Also, it would be exciting to see the costs of energy storage dropping this year, and in the next two years, it will be a more commercially viable and attractive alternative to net-metering.

Growth plans for the year

Our target for this year is to expand into six States, at the same time expanding into sectors like cold storage, automotive, steel manufacturing, hotels, FMCG, pharmaceuticals, and other commercial spaces. We aim to build about 3.5-4 MW capacity in 2021. We look forward to adding 4-5 MW operational capacity in wind and solar through acquisitions.

Product launch/ facility development plans

We have a couple of launches this year under the pipeline to be revealed in the latter part of the year.

Industry-readiness for ACC manufacturing

At present, I am not sure if India is ready for Advanced Cell Chemistry manufacturing. There is still a lot of work that needs to be done on the policy front. There has been a dearth of major policy announcements from the government to stimulate investment in this area. Moreover, raw material linkages are particularly important. Acquiring raw materials through discoveries in India or assets abroad is of paramount importance. Hence, raw material linkages and policy announcements that focus on building and growing the entire vertical supply chain are the principal factors that will pave the way for the industry to step in. Without these, our industry readiness will be not for 'Make in India' but 'Assemble in India'.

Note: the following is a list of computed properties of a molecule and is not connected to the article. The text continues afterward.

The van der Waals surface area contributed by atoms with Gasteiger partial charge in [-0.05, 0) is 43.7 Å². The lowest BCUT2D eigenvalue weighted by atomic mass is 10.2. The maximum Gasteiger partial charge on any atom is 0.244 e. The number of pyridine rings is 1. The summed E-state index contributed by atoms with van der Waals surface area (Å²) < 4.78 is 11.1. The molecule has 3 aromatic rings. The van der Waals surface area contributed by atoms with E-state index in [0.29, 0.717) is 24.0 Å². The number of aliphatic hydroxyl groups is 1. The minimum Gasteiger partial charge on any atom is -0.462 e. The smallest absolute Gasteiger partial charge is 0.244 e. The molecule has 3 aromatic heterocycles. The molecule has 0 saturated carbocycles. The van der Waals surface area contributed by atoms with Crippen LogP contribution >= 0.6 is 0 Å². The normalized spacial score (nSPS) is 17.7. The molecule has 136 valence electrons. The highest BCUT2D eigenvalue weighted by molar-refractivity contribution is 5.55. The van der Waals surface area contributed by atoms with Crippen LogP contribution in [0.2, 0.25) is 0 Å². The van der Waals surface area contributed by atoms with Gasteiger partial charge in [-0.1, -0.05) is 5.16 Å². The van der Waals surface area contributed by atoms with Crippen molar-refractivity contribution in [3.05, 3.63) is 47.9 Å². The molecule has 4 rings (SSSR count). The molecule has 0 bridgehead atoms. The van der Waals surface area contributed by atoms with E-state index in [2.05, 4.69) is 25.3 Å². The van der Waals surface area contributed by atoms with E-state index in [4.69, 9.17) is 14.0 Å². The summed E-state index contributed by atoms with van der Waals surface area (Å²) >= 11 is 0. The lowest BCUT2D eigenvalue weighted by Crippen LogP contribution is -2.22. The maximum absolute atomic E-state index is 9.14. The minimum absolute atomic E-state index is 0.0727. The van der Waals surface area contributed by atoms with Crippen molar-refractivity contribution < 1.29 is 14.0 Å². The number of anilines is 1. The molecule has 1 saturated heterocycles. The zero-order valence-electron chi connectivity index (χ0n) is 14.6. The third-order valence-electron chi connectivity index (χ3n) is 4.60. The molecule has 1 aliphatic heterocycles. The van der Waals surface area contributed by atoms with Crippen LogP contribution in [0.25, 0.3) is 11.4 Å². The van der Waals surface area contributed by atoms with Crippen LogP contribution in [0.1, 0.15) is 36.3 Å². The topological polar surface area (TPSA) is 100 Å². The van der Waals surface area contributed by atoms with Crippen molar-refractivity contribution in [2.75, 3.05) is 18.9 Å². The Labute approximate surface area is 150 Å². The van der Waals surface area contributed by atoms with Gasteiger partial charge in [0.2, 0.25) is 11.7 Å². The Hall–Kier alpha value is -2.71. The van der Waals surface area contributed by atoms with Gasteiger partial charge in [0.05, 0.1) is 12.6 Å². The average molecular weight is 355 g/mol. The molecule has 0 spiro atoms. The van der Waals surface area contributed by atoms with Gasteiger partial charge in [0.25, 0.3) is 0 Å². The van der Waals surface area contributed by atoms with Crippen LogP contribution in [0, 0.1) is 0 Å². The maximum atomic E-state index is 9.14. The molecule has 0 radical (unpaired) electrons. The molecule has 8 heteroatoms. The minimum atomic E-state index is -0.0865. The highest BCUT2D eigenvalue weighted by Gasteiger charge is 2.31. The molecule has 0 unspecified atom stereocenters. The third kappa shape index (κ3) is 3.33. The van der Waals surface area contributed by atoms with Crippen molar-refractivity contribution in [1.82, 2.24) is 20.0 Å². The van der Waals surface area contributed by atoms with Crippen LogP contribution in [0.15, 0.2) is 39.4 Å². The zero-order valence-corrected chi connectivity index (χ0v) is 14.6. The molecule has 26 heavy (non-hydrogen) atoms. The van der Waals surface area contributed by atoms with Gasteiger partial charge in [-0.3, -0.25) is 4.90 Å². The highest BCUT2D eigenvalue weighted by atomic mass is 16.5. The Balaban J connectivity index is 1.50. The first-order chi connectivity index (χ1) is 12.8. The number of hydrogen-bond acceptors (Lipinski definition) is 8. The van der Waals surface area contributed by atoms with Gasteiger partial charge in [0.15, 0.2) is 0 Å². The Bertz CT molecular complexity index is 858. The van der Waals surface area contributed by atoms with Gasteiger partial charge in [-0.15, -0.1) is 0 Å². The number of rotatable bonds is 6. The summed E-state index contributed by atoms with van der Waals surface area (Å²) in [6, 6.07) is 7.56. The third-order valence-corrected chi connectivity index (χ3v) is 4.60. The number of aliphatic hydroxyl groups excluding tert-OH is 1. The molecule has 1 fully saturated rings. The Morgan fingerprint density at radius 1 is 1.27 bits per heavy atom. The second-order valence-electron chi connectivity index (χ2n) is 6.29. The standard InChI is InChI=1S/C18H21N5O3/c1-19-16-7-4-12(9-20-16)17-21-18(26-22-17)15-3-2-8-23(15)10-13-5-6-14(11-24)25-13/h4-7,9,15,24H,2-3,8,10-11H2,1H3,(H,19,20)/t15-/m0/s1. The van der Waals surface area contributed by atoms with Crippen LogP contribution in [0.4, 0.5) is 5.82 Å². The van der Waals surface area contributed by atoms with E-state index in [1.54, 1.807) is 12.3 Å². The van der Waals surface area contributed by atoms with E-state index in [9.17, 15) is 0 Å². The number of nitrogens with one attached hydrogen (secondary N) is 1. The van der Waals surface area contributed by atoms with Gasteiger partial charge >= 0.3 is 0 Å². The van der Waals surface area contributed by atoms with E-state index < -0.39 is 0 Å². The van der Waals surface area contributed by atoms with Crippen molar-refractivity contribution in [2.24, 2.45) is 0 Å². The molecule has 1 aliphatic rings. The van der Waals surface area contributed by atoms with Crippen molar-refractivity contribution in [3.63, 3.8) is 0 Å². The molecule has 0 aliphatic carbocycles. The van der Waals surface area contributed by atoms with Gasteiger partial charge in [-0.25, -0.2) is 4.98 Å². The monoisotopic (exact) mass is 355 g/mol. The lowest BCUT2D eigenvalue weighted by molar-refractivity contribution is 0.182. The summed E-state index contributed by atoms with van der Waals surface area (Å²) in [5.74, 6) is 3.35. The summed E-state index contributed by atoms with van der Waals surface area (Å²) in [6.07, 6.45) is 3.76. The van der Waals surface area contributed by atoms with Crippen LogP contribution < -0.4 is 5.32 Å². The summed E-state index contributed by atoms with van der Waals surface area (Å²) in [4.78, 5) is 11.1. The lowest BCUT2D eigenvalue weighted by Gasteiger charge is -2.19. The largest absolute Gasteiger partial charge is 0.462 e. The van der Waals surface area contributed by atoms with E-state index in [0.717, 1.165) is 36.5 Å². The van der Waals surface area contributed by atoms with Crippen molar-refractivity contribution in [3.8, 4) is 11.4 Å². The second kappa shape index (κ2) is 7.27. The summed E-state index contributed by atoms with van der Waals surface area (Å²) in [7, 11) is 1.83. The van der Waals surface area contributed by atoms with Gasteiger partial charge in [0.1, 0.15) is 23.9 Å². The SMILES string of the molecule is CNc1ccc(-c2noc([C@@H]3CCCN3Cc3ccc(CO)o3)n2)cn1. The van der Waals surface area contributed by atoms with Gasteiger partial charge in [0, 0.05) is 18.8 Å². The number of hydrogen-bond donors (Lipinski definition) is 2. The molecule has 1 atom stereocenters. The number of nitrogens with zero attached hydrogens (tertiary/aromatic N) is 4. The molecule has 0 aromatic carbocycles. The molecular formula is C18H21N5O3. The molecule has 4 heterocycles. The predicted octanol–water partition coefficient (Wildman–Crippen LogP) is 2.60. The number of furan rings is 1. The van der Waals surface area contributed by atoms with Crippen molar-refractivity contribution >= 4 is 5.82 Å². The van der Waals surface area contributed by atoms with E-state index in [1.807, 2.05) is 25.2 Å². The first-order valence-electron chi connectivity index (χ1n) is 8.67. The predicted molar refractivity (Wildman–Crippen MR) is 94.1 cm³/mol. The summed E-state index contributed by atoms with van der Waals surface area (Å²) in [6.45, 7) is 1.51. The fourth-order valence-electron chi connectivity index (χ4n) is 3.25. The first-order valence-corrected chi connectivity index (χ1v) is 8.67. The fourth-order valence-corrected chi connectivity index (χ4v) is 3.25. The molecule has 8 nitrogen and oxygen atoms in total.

Something to learn from the solar program is that we are never focused on setting up an entire vertical supply chain, nor focused on creating demand that would buy out any production coming out from this supply chain. The Chinese were able to do this efficiently, and today supply 90 percent of the world's solar modules. If India does not wish to lose this race as well, it is high time we see serious intentions from the government.

Way forward

As the world pursues ways to fast-track the pace of transformation in the energy sector, India is in a distinctive position to innovate a new model for low-carbon, inclusive growth. Government policies to speed up India's clean energy transition can lay the foundation for long-lasting prosperity and superior energy security. 

Author : Moulin Oza